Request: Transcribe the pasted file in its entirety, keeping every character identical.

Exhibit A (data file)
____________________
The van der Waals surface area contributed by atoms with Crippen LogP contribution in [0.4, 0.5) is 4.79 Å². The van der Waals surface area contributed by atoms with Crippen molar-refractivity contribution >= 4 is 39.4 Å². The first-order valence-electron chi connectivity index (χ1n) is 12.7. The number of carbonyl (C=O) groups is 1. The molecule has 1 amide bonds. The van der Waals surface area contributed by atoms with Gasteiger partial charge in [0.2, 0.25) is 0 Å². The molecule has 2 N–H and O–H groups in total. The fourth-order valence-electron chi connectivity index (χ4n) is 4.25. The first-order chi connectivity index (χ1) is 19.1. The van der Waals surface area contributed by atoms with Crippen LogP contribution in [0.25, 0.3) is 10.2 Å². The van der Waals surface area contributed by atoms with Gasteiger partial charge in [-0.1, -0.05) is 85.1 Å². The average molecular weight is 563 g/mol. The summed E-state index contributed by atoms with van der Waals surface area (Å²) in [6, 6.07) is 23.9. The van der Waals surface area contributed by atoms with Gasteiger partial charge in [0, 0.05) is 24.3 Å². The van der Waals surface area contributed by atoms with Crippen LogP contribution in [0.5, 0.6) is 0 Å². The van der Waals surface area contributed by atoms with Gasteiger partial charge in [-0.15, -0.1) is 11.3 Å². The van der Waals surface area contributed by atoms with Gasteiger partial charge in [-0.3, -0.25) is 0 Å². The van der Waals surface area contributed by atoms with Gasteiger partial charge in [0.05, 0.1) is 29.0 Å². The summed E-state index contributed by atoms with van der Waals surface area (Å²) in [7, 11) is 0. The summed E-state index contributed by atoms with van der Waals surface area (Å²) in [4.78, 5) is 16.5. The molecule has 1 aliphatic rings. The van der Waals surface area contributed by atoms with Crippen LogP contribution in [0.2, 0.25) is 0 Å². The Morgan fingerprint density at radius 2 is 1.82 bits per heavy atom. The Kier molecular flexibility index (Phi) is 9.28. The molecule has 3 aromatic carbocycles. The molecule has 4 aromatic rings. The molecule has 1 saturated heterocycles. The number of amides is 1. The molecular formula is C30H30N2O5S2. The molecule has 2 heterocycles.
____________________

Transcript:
The van der Waals surface area contributed by atoms with Crippen LogP contribution in [0.4, 0.5) is 4.79 Å². The van der Waals surface area contributed by atoms with Crippen molar-refractivity contribution >= 4 is 39.4 Å². The first-order valence-electron chi connectivity index (χ1n) is 12.7. The number of carbonyl (C=O) groups is 1. The molecule has 1 amide bonds. The van der Waals surface area contributed by atoms with Gasteiger partial charge in [0.2, 0.25) is 0 Å². The molecule has 2 N–H and O–H groups in total. The fourth-order valence-electron chi connectivity index (χ4n) is 4.25. The first-order chi connectivity index (χ1) is 19.1. The van der Waals surface area contributed by atoms with Crippen LogP contribution in [0.25, 0.3) is 10.2 Å². The van der Waals surface area contributed by atoms with Gasteiger partial charge in [-0.1, -0.05) is 85.1 Å². The average molecular weight is 563 g/mol. The summed E-state index contributed by atoms with van der Waals surface area (Å²) in [6, 6.07) is 23.9. The van der Waals surface area contributed by atoms with Gasteiger partial charge in [0, 0.05) is 24.3 Å². The van der Waals surface area contributed by atoms with Crippen LogP contribution in [0.5, 0.6) is 0 Å². The van der Waals surface area contributed by atoms with Gasteiger partial charge in [-0.15, -0.1) is 11.3 Å². The van der Waals surface area contributed by atoms with Gasteiger partial charge in [-0.3, -0.25) is 0 Å². The van der Waals surface area contributed by atoms with Gasteiger partial charge in [0.05, 0.1) is 29.0 Å². The summed E-state index contributed by atoms with van der Waals surface area (Å²) in [7, 11) is 0. The summed E-state index contributed by atoms with van der Waals surface area (Å²) in [4.78, 5) is 16.5. The molecule has 1 aliphatic rings. The van der Waals surface area contributed by atoms with Crippen LogP contribution in [0.2, 0.25) is 0 Å². The Morgan fingerprint density at radius 2 is 1.82 bits per heavy atom. The Kier molecular flexibility index (Phi) is 9.28. The molecule has 3 aromatic carbocycles. The molecule has 4 aromatic rings. The molecule has 1 saturated heterocycles. The number of amides is 1. The molecular formula is C30H30N2O5S2. The molecule has 2 heterocycles.